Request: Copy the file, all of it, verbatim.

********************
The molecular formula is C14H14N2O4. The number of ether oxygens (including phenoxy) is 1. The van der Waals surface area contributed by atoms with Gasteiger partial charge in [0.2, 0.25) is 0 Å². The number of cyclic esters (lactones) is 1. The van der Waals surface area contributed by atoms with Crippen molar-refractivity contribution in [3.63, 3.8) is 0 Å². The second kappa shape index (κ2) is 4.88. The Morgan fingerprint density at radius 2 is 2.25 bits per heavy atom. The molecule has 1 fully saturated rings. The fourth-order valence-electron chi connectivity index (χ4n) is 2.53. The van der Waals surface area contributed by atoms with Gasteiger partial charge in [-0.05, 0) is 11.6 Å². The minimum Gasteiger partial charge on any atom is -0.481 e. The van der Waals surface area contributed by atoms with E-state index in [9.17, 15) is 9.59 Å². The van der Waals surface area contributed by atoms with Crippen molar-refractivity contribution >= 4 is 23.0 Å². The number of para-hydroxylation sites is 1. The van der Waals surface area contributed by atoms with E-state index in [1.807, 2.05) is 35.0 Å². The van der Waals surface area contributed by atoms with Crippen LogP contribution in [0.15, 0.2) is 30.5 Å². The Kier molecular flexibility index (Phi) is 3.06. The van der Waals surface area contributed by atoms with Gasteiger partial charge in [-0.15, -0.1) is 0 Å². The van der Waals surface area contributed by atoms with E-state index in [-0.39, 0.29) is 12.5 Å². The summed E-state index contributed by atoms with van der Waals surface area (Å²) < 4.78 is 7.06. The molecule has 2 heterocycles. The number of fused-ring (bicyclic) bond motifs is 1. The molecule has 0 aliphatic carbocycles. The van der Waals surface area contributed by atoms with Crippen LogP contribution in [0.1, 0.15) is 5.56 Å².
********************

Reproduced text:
The molecular formula is C14H14N2O4. The number of ether oxygens (including phenoxy) is 1. The van der Waals surface area contributed by atoms with Gasteiger partial charge in [0.2, 0.25) is 0 Å². The number of cyclic esters (lactones) is 1. The van der Waals surface area contributed by atoms with Crippen molar-refractivity contribution in [3.63, 3.8) is 0 Å². The second kappa shape index (κ2) is 4.88. The Morgan fingerprint density at radius 2 is 2.25 bits per heavy atom. The molecule has 1 fully saturated rings. The fourth-order valence-electron chi connectivity index (χ4n) is 2.53. The van der Waals surface area contributed by atoms with Gasteiger partial charge in [-0.05, 0) is 11.6 Å². The minimum Gasteiger partial charge on any atom is -0.481 e. The van der Waals surface area contributed by atoms with E-state index in [9.17, 15) is 9.59 Å². The van der Waals surface area contributed by atoms with Crippen molar-refractivity contribution >= 4 is 23.0 Å². The number of para-hydroxylation sites is 1. The van der Waals surface area contributed by atoms with E-state index in [1.807, 2.05) is 35.0 Å². The van der Waals surface area contributed by atoms with Crippen LogP contribution in [0.15, 0.2) is 30.5 Å². The Kier molecular flexibility index (Phi) is 3.06. The van der Waals surface area contributed by atoms with Gasteiger partial charge in [-0.15, -0.1) is 0 Å². The van der Waals surface area contributed by atoms with E-state index in [-0.39, 0.29) is 12.5 Å². The summed E-state index contributed by atoms with van der Waals surface area (Å²) < 4.78 is 7.06. The molecule has 2 heterocycles. The number of fused-ring (bicyclic) bond motifs is 1. The molecule has 0 aliphatic carbocycles. The van der Waals surface area contributed by atoms with Crippen LogP contribution in [0.1, 0.15) is 5.56 Å².